|Publication number||US6051254 A|
|Application number||US 09/154,115|
|Publication date||Apr 18, 2000|
|Filing date||Sep 16, 1998|
|Priority date||Apr 7, 1990|
|Also published as||US5814337, US6077536|
|Publication number||09154115, 154115, US 6051254 A, US 6051254A, US-A-6051254, US6051254 A, US6051254A|
|Inventors||David Roy Merrifield, Paul Laurence Carter, David George Doughty|
|Original Assignee||Smithkline Beecham Plc|
|Export Citation||BiBTeX, EndNote, RefMan|
|Patent Citations (19), Non-Patent Citations (4), Referenced by (17), Classifications (12), Legal Events (4)|
|External Links: USPTO, USPTO Assignment, Espacenet|
This is a divisional of application Ser. No. 08/328,313 filed Oct. 24, 1994 now U.S. Pat. No. 5,814,337 which is a continuation of application Ser. No. 07/934,757 filed Oct. 7, 1992 now abandoned.
The present invention relates to pharmaceutical compositions for oral administration in the treatment of bacterial Infections.
In some clinical situations, to improve patient compliance, it is desirable to administer medicaments orally in liquid form as suspensions or solutions.
EP-A-0080862 (Beecham) discloses water-dispersible compositions of amoxycillin trihydrate, in which the amoxycillin trihydrate and other ingredients are formulated with a non-hygroscopic water-soluble binder.
Solutions are favoured over suspensions for oral administration, since drugs in solution are more rapidly absorbed. Solutions are also often more acceptable to patients, in terms of patatability. It has been proposed to prepare dry effervescent formulations of medicaments in which, on addition to water, a medicament is dispersed in the water by the effervescing action and dissolves either as a result of the agitation or by interaction with components of the formulation. For example, GB-A-1287475 (Aspro-Nicholas) describes an effervescent formulation of aspirin. In order to obtain effective contact of the aspirin with the solubilising compounds during effervescence, the aspirin particles are pre-coated with a special readily wettable coating.
Effervescent formulations of antibiotics are disclosed in GB-A-1300998 (Biochemie). In this disclosure it is considered essential that the antibiotic is in the form of a water-soluble salt in the dry formulation. For amoxycillin this would be disadvantageous because the water-soluble sodium salt is very hygroscopic and unstable when it has absorbed water.
A dispersible tablet formulation containing amoxycillin is disclosed in EP-0281200-A1 (Gist-Brocades). This formulation does not result in a clear solution of dissolved amoxycillin, but a suspension.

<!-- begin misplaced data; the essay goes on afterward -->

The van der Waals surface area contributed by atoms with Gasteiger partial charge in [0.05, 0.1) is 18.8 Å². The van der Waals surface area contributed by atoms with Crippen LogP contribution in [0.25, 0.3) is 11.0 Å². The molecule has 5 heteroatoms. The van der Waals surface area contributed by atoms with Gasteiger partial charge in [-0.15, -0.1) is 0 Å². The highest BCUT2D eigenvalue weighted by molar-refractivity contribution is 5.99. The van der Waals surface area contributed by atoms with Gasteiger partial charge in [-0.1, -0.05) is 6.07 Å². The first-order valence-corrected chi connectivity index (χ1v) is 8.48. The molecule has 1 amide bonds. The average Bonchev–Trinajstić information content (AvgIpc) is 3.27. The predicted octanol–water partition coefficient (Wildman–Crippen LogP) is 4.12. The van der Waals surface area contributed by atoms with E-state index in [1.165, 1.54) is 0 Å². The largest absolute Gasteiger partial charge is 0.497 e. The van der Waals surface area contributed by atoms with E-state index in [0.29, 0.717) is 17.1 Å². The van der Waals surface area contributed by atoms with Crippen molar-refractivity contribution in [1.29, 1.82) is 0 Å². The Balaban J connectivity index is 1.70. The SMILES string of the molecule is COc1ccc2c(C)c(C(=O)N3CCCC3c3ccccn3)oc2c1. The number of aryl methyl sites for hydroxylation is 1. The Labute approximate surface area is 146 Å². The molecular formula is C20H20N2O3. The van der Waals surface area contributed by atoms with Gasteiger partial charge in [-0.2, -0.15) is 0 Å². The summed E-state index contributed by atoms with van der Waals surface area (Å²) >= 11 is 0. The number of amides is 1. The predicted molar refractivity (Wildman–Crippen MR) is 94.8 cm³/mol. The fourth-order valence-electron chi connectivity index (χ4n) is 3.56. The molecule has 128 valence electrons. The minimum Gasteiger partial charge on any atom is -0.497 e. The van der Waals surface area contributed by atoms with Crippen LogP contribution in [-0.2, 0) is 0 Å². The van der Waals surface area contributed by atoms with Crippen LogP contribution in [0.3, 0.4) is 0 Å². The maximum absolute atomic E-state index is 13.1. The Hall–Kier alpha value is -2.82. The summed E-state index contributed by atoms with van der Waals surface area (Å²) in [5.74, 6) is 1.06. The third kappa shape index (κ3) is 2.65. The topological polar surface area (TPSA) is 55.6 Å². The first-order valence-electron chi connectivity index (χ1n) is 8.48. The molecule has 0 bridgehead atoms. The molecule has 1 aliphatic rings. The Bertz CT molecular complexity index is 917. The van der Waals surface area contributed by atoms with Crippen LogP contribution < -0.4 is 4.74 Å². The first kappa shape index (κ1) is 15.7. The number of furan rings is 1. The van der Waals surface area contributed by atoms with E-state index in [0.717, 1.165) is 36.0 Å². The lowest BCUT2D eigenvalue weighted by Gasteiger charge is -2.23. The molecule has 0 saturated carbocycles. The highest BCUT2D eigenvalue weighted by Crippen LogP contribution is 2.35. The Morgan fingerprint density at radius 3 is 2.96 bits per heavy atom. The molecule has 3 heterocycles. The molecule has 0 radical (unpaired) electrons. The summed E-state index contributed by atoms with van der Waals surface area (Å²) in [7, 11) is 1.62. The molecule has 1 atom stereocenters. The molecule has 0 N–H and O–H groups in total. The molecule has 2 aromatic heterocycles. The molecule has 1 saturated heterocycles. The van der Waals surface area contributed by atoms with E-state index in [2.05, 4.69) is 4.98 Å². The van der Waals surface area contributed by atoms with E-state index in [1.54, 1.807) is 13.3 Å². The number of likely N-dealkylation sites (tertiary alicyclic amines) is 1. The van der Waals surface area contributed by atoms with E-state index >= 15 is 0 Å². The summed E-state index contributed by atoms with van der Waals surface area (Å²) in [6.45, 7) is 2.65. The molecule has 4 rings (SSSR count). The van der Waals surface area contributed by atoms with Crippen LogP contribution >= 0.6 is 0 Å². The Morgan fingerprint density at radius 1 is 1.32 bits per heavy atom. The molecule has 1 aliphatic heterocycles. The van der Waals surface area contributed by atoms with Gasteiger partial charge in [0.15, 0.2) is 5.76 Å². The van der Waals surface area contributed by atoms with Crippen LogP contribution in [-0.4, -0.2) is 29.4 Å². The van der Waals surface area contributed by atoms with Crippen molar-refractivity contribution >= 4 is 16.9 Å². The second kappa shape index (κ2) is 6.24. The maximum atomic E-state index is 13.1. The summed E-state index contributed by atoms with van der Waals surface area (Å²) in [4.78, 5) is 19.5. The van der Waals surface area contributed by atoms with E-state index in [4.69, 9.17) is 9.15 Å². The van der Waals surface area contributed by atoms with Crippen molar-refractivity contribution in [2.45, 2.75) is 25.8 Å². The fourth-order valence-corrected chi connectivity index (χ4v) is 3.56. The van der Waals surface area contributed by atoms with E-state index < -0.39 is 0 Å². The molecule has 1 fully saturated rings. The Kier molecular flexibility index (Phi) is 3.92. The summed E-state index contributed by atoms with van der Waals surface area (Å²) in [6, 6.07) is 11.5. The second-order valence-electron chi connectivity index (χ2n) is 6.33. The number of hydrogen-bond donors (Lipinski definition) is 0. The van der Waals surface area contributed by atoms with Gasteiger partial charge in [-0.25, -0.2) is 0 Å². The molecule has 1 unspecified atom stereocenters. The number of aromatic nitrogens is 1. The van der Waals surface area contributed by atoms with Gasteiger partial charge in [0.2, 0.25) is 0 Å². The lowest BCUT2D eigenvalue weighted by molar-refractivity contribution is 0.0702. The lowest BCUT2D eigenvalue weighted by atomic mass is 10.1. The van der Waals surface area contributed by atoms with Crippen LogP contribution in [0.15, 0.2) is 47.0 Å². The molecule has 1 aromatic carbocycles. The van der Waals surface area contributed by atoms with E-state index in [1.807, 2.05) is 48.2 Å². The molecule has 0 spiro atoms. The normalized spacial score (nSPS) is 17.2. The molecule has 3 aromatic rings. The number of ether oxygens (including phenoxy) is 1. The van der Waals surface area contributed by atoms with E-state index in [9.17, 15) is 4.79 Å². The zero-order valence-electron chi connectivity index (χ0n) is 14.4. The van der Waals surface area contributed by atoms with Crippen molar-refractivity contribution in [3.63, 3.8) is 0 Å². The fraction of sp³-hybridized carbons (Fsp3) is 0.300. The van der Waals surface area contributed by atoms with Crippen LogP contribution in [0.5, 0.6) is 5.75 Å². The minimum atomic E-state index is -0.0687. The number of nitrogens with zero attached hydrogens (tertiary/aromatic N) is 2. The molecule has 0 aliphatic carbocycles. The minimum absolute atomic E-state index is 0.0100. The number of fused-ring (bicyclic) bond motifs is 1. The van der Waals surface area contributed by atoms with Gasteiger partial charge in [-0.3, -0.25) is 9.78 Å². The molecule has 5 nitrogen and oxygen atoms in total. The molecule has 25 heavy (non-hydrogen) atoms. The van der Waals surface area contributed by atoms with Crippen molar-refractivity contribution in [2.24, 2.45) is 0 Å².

We have now discovered that amoxycillin that is not in salt form can be provided as an effervescent formulation in which it is solubilised on contact with water, and in particular that will produce a clear solution for oral administration.
According to the present invention there is provided a pharmaceutical formulation comprising an amoxycillin hydrate and an effervescent couple which comprises an acid component and an alkaline component, which generates carbon dioxide on contact with water, in which the alkaline component of the couple is present in excess of the stoichiometric equivalent of the acid component.
The amoxycillin hydrate is preferably amoxycillin trihydrate and may be provided in conjunction with a β-lactamase inhibitor, such as clavulanic acid or a salt thereof preferably potassium clavulanate. A suitable ratio range of amoxycillin: clavulanic acid or clavulanate salt equivalent is 12:1 to 1:1, preferably 7:1 to 1:1, 4:1 to 1:1 or 2:1 to 1:1, by weight. A suitable proportion of amoxycillin in the formulation is 10-30% by weight, e.g. 10-25%.
The effervescent couple is preferably based on citric acid and sodium bicarbonate or sodium glycine carbonate, but other solid acid/carbonate couples may be used, for example tartaric or malic acid and sodium carbonate or potassium bicarbonate or mixtures of these acid and alkaline components. The effervescent couple is provided in a sufficient amount to rapidly disperse and assist dissolution of the components of the formulation. The corresponding potassium salts of the alkaline component may be used together with the sodium salts (or as a substitute) to avoid excessive levels of sodium ions. This may be necessary when high doses of amoxycillin are included in the composition.
The alkaline component should be present in sufficient amount to both neutralize the acid component and to solubilise the amoxycillin by formation of soluble e.g. sodium/potassium, salts. The aim is that the resulting aqueous solution should have a pH of not less than 8 to achieve solubilization of amoxycillin trihydrate. Typically the composition may contain 50-75% of an alkaline component such as sodium or potassium hydrogen carbonate or glycine carbonate, by weight. A suitable mixed alkaline component is a 3-1.5:1, for example 2.5-2:1 by weight mixture of sodium glycine carbonate: potassium bicarbonate.
Typically the composition may contain 2-25%, e.g. 5-20%, e.g. 5-17.5%, by weight of an acid component such as citric acid.